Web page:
My mom has a deep well jet with a (non-bladder) pressure tank, with no Schrader valve to add air. I'm going to put a new AVC on it this weekend, because they only seem to last 5 years. I'm going to follow this post, so if I'm all wrong, hopefully I find out.

I'd get as much water out of the tank as I can before I "seal it" (trap the air) and add water. Remember Pressure x Volume (of the air) will be a constant. The volume (space) of the air decreases as the pressure increases. Initial pressure(P1) x initial volume of air (V1) = final pressure (P2) x final volume (V2) of air above water. So: P1 x V1 = P2 x V2

For example: When we start, after sealing up the tank, the gauge pressure in the tank is zero, (say 15 pounds absolute/atmospheric), and (say) the tank gets pumped up to 60 pounds (75 pounds absolute). We know the pressure has__ increased __5x, so the volume of air has *decreased* 5x.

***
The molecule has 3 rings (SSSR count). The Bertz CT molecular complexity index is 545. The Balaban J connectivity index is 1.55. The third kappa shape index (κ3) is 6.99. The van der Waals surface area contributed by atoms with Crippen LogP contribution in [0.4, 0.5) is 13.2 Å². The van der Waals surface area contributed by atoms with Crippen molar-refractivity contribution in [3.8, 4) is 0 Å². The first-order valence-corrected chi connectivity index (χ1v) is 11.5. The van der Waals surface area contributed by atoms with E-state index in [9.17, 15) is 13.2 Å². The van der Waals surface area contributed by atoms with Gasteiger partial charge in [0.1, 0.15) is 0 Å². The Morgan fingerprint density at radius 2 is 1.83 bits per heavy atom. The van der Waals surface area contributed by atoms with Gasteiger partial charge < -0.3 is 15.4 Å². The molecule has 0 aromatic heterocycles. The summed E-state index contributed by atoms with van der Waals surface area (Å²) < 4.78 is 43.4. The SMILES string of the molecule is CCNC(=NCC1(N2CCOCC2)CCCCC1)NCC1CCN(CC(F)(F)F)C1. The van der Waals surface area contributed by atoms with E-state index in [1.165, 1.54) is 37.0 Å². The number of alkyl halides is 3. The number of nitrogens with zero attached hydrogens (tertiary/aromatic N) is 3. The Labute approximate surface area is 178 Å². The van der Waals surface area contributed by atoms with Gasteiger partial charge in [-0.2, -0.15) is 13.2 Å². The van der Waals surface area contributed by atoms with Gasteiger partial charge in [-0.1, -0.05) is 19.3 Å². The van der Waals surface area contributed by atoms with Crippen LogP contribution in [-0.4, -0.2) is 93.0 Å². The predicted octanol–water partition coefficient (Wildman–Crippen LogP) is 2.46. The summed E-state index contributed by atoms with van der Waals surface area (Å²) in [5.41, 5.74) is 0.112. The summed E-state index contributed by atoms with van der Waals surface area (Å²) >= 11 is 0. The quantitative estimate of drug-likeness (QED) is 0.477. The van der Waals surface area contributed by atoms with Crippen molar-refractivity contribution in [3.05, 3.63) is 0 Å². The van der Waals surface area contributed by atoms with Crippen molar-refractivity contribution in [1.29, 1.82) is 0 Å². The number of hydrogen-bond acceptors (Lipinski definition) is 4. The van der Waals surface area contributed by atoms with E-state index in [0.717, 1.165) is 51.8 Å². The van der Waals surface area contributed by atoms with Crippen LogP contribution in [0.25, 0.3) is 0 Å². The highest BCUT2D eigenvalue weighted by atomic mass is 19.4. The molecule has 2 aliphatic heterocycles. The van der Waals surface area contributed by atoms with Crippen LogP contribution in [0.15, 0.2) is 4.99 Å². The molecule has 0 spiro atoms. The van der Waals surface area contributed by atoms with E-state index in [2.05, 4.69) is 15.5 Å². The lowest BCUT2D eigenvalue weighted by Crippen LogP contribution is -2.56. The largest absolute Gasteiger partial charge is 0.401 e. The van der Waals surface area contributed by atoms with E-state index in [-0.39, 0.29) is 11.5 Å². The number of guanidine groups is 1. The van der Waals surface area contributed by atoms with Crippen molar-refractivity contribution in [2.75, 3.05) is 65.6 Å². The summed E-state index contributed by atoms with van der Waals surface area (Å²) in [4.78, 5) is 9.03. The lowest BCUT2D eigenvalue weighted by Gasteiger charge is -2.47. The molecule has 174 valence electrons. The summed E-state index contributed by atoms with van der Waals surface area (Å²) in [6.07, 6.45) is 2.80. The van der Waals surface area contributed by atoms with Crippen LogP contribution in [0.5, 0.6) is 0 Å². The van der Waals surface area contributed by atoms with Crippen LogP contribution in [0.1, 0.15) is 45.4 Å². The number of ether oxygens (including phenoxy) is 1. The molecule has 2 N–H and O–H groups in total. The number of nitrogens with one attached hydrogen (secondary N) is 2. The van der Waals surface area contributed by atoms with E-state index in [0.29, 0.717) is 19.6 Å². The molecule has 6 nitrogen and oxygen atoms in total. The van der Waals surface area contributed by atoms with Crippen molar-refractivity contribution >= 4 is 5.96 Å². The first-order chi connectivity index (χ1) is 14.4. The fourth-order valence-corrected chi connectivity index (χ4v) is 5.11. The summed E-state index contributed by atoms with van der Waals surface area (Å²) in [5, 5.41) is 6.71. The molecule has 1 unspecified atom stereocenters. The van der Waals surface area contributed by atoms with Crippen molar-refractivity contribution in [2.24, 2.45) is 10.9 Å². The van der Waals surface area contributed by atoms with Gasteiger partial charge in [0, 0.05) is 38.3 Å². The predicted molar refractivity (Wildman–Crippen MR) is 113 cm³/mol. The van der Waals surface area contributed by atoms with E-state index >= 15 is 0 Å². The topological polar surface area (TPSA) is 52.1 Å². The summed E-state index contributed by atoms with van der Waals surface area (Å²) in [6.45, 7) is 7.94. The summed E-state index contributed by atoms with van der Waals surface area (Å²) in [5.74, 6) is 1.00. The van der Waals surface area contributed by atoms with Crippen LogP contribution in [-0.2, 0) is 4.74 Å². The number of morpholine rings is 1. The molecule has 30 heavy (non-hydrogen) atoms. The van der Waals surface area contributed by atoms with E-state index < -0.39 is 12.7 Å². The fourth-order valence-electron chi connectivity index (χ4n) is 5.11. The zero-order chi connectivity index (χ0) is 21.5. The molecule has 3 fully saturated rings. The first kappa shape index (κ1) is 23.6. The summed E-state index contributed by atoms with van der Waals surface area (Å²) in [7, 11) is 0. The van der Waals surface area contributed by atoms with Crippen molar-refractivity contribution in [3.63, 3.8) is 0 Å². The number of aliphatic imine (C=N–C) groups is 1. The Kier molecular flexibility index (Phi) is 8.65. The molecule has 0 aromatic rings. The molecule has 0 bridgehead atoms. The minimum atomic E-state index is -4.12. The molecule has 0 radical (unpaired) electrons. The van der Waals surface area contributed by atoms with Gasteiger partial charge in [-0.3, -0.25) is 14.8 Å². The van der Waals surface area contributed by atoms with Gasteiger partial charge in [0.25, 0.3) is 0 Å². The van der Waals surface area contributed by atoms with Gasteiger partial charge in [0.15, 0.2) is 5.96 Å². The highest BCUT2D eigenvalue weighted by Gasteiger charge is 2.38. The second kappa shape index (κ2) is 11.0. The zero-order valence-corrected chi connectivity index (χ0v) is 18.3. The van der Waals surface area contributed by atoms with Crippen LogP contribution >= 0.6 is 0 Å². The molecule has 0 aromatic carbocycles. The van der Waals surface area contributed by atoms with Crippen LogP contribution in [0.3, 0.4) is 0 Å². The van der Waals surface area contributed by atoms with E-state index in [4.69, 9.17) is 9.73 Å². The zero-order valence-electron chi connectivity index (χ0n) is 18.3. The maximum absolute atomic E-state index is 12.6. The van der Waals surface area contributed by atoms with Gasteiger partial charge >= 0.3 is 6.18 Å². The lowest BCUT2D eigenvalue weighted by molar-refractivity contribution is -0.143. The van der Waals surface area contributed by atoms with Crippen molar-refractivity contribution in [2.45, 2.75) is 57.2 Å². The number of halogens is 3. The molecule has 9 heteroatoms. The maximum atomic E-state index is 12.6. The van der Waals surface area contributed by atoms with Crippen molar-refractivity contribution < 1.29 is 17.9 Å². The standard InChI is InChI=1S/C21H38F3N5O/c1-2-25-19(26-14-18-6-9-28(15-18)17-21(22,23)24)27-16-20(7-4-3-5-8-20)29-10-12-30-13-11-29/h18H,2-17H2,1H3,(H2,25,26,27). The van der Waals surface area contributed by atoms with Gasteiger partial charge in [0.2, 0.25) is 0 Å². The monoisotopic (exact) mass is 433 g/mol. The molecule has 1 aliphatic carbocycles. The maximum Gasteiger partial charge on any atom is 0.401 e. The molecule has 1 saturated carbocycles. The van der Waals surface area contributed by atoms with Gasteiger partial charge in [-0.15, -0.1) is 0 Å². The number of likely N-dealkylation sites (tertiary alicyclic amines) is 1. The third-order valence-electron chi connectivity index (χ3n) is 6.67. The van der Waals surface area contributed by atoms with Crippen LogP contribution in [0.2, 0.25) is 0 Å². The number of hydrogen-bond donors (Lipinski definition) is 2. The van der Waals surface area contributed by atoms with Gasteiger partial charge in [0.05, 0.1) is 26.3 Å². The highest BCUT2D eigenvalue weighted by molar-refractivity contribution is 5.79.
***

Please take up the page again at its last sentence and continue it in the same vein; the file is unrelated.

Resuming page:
If the tank is 48' high and empty of water when we seal it I think this means there will be about 9.5" of air above the water at 60 pounds. (9.5" x 5 = ~48")

If the pump then switches on at 30 pounds (at 1/2 of 60 pounds to keep this example simple) I think this means there will be about 19" (9.5" x 2) of air above water when the pump turns on, so you where able to extract 9.5" of water out of tank between cycles.

My understanding of a Air Volume Control Valve is that it only inserts a small bubble of air into the tank each time the jet pump starts to make up for air in the tank that has dissolved into the water. I don't have a good understanding on when this is too much or too little air to make up for what has dissolved. I would think this depends on how many times the pump starts versus how long the water sits there and can absorb air.